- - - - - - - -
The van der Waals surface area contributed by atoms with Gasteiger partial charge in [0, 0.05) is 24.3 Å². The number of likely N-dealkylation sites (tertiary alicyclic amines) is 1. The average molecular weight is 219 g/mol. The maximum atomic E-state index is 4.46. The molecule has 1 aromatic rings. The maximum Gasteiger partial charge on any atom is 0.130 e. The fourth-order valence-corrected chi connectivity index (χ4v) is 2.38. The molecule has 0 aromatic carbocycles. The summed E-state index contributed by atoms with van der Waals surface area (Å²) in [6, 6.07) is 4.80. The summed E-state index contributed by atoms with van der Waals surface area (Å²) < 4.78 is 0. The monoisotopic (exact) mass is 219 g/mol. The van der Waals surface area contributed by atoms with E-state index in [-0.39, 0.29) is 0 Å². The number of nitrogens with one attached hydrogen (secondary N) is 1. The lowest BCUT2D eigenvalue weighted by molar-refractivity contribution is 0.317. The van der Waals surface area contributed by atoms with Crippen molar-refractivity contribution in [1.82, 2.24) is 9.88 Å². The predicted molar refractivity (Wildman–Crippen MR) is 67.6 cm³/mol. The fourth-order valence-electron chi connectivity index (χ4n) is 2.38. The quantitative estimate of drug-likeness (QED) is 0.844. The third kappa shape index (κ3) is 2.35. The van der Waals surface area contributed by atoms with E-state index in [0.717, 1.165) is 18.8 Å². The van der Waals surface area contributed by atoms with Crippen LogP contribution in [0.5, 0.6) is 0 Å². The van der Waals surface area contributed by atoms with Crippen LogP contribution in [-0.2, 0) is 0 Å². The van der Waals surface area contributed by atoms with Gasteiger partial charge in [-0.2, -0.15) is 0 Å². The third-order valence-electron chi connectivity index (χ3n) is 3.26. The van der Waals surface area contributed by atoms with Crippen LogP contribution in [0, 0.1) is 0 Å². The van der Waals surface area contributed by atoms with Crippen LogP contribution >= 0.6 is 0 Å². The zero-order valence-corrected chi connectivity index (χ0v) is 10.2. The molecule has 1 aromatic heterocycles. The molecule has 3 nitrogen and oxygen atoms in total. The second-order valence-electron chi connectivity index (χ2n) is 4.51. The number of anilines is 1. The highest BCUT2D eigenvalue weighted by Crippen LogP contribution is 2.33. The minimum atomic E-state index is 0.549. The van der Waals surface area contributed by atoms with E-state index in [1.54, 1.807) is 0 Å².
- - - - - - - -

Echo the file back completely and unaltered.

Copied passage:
The van der Waals surface area contributed by atoms with Gasteiger partial charge in [0, 0.05) is 24.3 Å². The number of likely N-dealkylation sites (tertiary alicyclic amines) is 1. The average molecular weight is 219 g/mol. The maximum atomic E-state index is 4.46. The molecule has 1 aromatic rings. The maximum Gasteiger partial charge on any atom is 0.130 e. The fourth-order valence-corrected chi connectivity index (χ4v) is 2.38. The molecule has 0 aromatic carbocycles. The summed E-state index contributed by atoms with van der Waals surface area (Å²) in [6, 6.07) is 4.80. The summed E-state index contributed by atoms with van der Waals surface area (Å²) < 4.78 is 0. The monoisotopic (exact) mass is 219 g/mol. The van der Waals surface area contributed by atoms with E-state index in [-0.39, 0.29) is 0 Å². The number of nitrogens with one attached hydrogen (secondary N) is 1. The lowest BCUT2D eigenvalue weighted by molar-refractivity contribution is 0.317. The van der Waals surface area contributed by atoms with Crippen molar-refractivity contribution in [1.82, 2.24) is 9.88 Å². The predicted molar refractivity (Wildman–Crippen MR) is 67.6 cm³/mol. The fourth-order valence-electron chi connectivity index (χ4n) is 2.38. The quantitative estimate of drug-likeness (QED) is 0.844. The third kappa shape index (κ3) is 2.35. The van der Waals surface area contributed by atoms with E-state index in [0.717, 1.165) is 18.8 Å². The van der Waals surface area contributed by atoms with Crippen LogP contribution in [0.5, 0.6) is 0 Å². The van der Waals surface area contributed by atoms with Crippen LogP contribution in [-0.2, 0) is 0 Å². The van der Waals surface area contributed by atoms with Gasteiger partial charge in [-0.2, -0.15) is 0 Å². The third-order valence-electron chi connectivity index (χ3n) is 3.26. The van der Waals surface area contributed by atoms with Crippen LogP contribution in [0, 0.1) is 0 Å². The van der Waals surface area contributed by atoms with Crippen LogP contribution >= 0.6 is 0 Å². The zero-order valence-corrected chi connectivity index (χ0v) is 10.2. The molecule has 1 aromatic heterocycles. The molecule has 3 nitrogen and oxygen atoms in total. The second-order valence-electron chi connectivity index (χ2n) is 4.51. The number of anilines is 1. The highest BCUT2D eigenvalue weighted by Crippen LogP contribution is 2.33. The minimum atomic E-state index is 0.549. The van der Waals surface area contributed by atoms with E-state index in [1.54, 1.807) is 0 Å².